Community-minded business brain Kate Cowan moved to Leicester.
Kate Cowan, Director of not-for-profit company Spring to Action.
“I absolutely love my job. It’s incredibly rewarding and I love working with people.”
Community-minded business brain Kate Cowan moved to Leicester in 1996, with the dream of studying dance at De Montfort University and one day managing her own theatre. But when Pukaar News caught up with her 15 years later, the now full-time director of the company Spring to Action was flat out, using her skills to show Leicester’s disadvantaged entrepreneurs how to create successful businesses.
Spring to Action, which Kate runs in tandem with joint director Kash Khunkhuna, is a not-for- profit company that specialises in helping the people of Leicester start and run thriving businesses. ‘Spring’ gives individuals the motivation and know-how they need to take the leap into self-employment.
They offer advice on everything from marketing, funding and finance to project management and writing bids for government grants. Their clients range from national charities to local football clubs and young would-be shopkeepers.
Kate said: “Most of our support is free of charge and we specialise in working in disadvantaged communities, with people who wouldn’t necessarily otherwise think about starting a business or wouldn’t realise that they had the ability and the capacity to do that. We work in lots of different areas such as New Parks, Braunstone and Highfields, and we really love what we do.
“Lots of people we work with have been unemployed for a long period of time, some who’ve never been employed at all, lots of mothers who want to get into the workplace but are finding it really difficult to juggle work with having children and finding childcare, and quite a few people just made redundant – they’ve got really high skill levels but can’t find a job.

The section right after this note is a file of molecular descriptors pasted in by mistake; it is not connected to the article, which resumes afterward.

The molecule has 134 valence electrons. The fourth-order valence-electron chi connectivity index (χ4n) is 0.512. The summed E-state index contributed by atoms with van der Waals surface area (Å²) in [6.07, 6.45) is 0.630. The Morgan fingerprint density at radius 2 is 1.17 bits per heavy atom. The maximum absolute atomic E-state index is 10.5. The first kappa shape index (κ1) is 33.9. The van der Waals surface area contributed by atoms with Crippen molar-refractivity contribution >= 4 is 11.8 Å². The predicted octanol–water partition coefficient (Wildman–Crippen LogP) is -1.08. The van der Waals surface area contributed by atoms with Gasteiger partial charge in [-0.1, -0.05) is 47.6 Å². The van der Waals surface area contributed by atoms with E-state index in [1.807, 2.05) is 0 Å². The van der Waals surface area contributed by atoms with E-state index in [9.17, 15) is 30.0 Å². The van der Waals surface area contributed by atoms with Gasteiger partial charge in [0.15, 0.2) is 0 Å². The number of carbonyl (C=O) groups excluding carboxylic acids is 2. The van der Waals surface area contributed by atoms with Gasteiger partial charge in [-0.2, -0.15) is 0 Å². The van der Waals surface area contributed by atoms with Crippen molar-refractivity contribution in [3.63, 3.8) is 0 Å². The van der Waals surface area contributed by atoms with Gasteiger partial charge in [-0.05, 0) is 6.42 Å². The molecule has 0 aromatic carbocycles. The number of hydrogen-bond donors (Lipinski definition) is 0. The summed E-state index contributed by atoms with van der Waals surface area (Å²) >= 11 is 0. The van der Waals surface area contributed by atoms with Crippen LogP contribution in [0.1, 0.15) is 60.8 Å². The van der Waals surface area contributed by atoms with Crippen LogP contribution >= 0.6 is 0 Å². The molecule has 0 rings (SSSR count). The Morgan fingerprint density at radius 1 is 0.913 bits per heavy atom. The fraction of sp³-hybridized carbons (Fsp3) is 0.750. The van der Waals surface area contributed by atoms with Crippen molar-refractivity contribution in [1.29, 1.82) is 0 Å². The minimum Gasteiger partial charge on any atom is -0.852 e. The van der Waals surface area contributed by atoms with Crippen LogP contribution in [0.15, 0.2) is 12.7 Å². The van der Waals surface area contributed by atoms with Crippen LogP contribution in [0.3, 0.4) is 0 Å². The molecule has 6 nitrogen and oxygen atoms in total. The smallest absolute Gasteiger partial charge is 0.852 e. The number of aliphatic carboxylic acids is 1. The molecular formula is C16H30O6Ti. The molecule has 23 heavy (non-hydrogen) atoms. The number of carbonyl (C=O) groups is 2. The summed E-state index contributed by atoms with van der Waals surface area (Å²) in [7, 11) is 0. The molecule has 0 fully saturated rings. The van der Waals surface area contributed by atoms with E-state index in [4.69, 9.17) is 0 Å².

“So for us, it’s about understanding where people are coming from, particularly in disadvantaged communities where you might have a hundred and one things going on – you might not have much money, you might have been looking for a job for a long period of time and your confidence has really dropped to the floor.
“It’s about looking at all of those factors and, where we can, helping that client get back on the right footing.”
The 34-year-old, who lives in the south of the city, made a leap of faith of her own that’s gutsy enough to inspire every nervous entrepreneur out there. Three weeks ago she swapped a financially-stable permanent job to run Spring to Action full-time.
Kate swapped five years of job security, as Enterprise Support Manager at the city council-run Leicester Creative Business Depot (LCB), for a hot desk at Phoenix Studios, off Belgrave Road. But ask her if she has any regrets and she says none whatsoever.
“I worked for a local authority and it was a good job with lots of prospects, but I’d been running Spring for quite a while in the background (one day per week for the last five years) and it just got to the point where lots of new contracts came in and I couldn’t physically manage to do both at the same time.